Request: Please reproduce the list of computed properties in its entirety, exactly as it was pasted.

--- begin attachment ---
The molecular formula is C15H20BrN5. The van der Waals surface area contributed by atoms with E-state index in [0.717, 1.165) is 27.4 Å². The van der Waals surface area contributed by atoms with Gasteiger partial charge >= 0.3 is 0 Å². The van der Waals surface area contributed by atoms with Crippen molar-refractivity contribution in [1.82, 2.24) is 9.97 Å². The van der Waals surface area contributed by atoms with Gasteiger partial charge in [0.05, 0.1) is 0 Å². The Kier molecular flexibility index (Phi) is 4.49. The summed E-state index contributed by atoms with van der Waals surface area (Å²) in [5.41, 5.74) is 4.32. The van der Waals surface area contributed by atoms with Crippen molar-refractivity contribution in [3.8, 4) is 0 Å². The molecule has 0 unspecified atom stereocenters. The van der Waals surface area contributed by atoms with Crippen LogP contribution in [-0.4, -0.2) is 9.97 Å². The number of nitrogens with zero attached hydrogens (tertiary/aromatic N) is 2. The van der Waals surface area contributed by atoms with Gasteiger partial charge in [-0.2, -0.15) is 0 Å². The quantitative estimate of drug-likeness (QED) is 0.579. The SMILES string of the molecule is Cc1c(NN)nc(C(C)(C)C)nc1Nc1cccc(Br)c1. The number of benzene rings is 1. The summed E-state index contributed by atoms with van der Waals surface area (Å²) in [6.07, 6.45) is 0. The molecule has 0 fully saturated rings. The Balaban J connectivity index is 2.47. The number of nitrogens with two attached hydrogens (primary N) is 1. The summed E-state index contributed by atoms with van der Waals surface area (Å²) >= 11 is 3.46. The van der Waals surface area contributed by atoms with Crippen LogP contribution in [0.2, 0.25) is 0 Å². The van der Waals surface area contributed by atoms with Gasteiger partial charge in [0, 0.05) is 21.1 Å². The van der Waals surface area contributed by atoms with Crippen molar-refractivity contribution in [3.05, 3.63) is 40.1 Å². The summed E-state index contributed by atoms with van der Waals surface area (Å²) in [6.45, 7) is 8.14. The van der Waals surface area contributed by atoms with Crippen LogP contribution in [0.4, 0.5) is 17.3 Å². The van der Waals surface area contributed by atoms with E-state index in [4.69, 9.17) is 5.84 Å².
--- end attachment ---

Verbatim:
The molecular formula is C15H20BrN5. The van der Waals surface area contributed by atoms with E-state index in [0.717, 1.165) is 27.4 Å². The van der Waals surface area contributed by atoms with Gasteiger partial charge >= 0.3 is 0 Å². The van der Waals surface area contributed by atoms with Crippen molar-refractivity contribution in [1.82, 2.24) is 9.97 Å². The van der Waals surface area contributed by atoms with Gasteiger partial charge in [0.05, 0.1) is 0 Å². The Kier molecular flexibility index (Phi) is 4.49. The summed E-state index contributed by atoms with van der Waals surface area (Å²) in [5.41, 5.74) is 4.32. The van der Waals surface area contributed by atoms with Crippen molar-refractivity contribution in [3.8, 4) is 0 Å². The molecule has 0 unspecified atom stereocenters. The van der Waals surface area contributed by atoms with Crippen LogP contribution in [-0.4, -0.2) is 9.97 Å². The number of nitrogens with zero attached hydrogens (tertiary/aromatic N) is 2. The van der Waals surface area contributed by atoms with Gasteiger partial charge in [-0.2, -0.15) is 0 Å². The quantitative estimate of drug-likeness (QED) is 0.579. The SMILES string of the molecule is Cc1c(NN)nc(C(C)(C)C)nc1Nc1cccc(Br)c1. The number of benzene rings is 1. The summed E-state index contributed by atoms with van der Waals surface area (Å²) in [6.07, 6.45) is 0. The molecule has 0 fully saturated rings. The Balaban J connectivity index is 2.47. The number of nitrogens with two attached hydrogens (primary N) is 1. The summed E-state index contributed by atoms with van der Waals surface area (Å²) >= 11 is 3.46. The van der Waals surface area contributed by atoms with Crippen LogP contribution in [0.2, 0.25) is 0 Å². The van der Waals surface area contributed by atoms with Gasteiger partial charge in [0, 0.05) is 21.1 Å². The van der Waals surface area contributed by atoms with Crippen molar-refractivity contribution in [3.05, 3.63) is 40.1 Å². The summed E-state index contributed by atoms with van der Waals surface area (Å²) in [6.45, 7) is 8.14. The van der Waals surface area contributed by atoms with Crippen LogP contribution in [0.4, 0.5) is 17.3 Å². The van der Waals surface area contributed by atoms with E-state index in [4.69, 9.17) is 5.84 Å².